Monday, January 25, 2010

From Gate to Plate - 'fresh' fruit and veggies in NL

The other day I was passing the time voyeuristically viewing my facebook home page and I came across this picture. The photo was taken outside a restaurant in Albany, Western Australia and rather than your typical menu and price list, it lists the food products used in their meals and the distance travelled to get the food from the gate of the producer to the plate in their restaurant.

Now firstly, I’ve gotta say, I love it. It’s fantastic marketing to start with. I would eat there in a minute! I would feel so smug knowing the produce is both fresh and local, and hasn’t been sitting in a distribution centre in BFI for weeks before being shipped across the country or the world before it finally gets served up in the restaurant.

I also like the idea of supporting the local community. In a region as abundant as the south west of WA it is both a viable and marketable business proposition.

I think it is cool this restaurant (I don't even know it's name, it might be prudent for them to insert restaurant name on top of produce list) doesn't promote the prices of their dishes. Who cares if you are paying a few bucks more to salve your environmental conscience? (This maybe delusional given you probably don’t live in Albany and had to drive/fly there in the first place). But having eaten at this restaurant (which I just know in my intuitive heart of hearts is delicious), you could walk out satiated and feeling proud of yourself, imagining you are leaving behind only a light foot print on the planet.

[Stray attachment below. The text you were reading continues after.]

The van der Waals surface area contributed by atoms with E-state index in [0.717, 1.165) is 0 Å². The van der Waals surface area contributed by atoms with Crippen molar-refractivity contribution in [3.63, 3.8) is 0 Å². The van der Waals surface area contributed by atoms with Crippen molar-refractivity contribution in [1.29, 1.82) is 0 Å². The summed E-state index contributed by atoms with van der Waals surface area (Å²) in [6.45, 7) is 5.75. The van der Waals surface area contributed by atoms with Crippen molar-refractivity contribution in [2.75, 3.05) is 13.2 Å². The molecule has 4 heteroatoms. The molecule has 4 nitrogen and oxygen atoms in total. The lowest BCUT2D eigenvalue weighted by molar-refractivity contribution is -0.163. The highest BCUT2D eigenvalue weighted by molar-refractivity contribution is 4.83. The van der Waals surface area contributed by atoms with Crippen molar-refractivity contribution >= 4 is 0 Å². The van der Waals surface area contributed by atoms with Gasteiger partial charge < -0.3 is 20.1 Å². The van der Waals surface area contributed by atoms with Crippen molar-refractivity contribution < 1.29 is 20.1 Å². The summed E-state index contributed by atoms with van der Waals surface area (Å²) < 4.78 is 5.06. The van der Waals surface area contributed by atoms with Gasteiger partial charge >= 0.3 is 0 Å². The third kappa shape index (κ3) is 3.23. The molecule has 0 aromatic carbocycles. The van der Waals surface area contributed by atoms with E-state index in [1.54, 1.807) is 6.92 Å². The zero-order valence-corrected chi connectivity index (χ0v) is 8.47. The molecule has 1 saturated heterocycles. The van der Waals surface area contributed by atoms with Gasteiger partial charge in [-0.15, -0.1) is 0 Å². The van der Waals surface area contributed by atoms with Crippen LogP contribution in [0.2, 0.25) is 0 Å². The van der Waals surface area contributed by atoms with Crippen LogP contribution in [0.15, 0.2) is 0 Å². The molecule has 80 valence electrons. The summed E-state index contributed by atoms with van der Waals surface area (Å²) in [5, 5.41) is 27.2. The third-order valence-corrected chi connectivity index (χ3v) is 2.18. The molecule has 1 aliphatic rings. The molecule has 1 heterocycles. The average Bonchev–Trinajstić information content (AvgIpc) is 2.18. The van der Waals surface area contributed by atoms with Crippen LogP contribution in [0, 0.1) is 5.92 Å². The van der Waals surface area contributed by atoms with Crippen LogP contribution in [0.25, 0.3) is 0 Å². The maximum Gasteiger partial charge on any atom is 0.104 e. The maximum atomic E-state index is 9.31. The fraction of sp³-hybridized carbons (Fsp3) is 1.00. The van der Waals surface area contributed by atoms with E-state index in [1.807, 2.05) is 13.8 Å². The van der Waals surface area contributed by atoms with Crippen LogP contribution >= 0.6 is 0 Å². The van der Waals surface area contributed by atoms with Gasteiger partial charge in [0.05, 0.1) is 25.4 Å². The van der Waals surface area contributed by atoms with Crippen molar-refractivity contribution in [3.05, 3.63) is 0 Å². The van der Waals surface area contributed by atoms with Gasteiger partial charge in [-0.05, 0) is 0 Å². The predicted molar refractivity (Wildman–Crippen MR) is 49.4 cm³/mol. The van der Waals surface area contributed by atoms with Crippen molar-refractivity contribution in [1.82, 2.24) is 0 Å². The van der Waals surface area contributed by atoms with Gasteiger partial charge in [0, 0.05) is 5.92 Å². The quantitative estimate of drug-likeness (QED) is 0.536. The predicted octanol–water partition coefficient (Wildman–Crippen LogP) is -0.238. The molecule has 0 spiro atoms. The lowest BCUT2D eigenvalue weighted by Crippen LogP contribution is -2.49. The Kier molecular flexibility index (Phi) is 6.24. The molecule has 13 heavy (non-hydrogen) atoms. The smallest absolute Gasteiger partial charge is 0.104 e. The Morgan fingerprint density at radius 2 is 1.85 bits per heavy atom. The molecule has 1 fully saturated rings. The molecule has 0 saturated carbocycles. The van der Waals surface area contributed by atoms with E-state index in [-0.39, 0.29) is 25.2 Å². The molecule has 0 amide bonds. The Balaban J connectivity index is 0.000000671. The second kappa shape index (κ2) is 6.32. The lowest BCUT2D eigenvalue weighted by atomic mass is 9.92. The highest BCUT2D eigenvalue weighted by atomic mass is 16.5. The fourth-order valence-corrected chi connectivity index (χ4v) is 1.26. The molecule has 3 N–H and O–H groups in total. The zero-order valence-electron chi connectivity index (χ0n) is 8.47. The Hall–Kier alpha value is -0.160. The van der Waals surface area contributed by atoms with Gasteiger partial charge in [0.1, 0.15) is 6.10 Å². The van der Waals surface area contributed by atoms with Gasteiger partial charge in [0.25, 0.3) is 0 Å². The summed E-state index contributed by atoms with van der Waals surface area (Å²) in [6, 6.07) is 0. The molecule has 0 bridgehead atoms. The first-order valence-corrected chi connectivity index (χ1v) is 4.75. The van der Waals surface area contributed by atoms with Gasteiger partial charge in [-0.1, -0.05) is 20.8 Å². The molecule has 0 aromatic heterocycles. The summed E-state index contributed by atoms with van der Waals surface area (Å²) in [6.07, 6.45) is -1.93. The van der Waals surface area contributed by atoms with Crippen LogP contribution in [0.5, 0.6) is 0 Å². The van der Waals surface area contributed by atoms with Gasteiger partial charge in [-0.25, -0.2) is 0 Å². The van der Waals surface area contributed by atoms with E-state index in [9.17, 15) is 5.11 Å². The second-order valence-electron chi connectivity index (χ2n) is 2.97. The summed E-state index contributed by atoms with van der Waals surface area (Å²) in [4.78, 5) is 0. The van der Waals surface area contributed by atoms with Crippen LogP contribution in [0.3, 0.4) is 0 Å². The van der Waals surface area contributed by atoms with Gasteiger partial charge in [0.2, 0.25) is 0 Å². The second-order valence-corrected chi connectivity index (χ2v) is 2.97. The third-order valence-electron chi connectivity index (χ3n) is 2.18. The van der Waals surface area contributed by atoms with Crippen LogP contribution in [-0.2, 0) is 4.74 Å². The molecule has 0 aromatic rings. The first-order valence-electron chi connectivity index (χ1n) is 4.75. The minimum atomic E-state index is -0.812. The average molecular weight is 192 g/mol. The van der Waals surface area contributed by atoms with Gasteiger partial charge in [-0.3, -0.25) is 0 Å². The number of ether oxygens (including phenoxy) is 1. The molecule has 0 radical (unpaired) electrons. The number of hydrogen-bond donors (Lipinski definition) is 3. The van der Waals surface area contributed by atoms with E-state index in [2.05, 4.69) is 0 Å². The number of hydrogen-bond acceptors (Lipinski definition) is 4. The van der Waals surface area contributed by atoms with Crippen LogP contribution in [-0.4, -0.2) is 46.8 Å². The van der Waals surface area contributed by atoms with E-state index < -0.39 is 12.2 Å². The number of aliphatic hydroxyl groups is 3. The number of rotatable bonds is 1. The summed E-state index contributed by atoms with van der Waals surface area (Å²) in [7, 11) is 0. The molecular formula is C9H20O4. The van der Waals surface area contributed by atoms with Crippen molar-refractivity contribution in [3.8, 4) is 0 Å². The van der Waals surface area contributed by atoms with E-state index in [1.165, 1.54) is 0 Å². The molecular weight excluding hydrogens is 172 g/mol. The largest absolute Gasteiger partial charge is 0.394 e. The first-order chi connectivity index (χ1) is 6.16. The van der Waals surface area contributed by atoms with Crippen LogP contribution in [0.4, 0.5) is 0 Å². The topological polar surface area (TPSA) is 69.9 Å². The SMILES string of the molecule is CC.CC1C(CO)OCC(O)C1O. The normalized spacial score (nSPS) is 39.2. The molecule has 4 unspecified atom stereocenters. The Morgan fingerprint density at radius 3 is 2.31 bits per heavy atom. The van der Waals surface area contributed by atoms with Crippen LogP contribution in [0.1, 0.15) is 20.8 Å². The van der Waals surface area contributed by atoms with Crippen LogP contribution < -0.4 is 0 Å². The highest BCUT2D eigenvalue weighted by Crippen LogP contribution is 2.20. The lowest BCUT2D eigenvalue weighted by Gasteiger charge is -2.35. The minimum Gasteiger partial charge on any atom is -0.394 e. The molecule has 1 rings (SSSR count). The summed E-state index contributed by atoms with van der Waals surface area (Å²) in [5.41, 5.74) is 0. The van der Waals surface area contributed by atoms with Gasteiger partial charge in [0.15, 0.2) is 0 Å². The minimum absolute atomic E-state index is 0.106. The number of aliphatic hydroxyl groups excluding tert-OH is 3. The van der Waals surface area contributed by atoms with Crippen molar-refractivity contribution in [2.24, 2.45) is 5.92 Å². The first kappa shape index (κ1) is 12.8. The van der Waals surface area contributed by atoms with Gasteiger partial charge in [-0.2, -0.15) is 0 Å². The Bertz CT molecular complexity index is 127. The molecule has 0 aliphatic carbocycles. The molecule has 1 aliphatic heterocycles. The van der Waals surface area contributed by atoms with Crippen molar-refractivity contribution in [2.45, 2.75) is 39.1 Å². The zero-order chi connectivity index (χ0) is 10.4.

This photo has got me thinking... I’ve been banging on to my Dutch partner ever since I landed in the Netherlands (in a not so environmental jumbo jet), about where the fruit and veggies that we now buy come from.

I have learned there are still products coming out of Zimbabwe, (I thought the land had been divided up into unviable small land holdings). I have bought snow peas, sugar snaps and beans, labelled as Zimbabwe, Egypt and Madagascar, (they all come in the same packaging, does a distributor buy bulk and package up or is it BS?). A quick and possibly dodgy calculation shows the distance between the Netherlands and Zimbabwe as 5500km, now that’s a hell of a long way for my snow peas to get from the gate to my plate.

It has been exciting (small things) to learn Kiwi fruit manage to make it across the oceans from the land of the long white cloud to the land of cheese and clogs. Well you see they are Zespri Kiwis and my friend works there in Tauranga in New Zealand.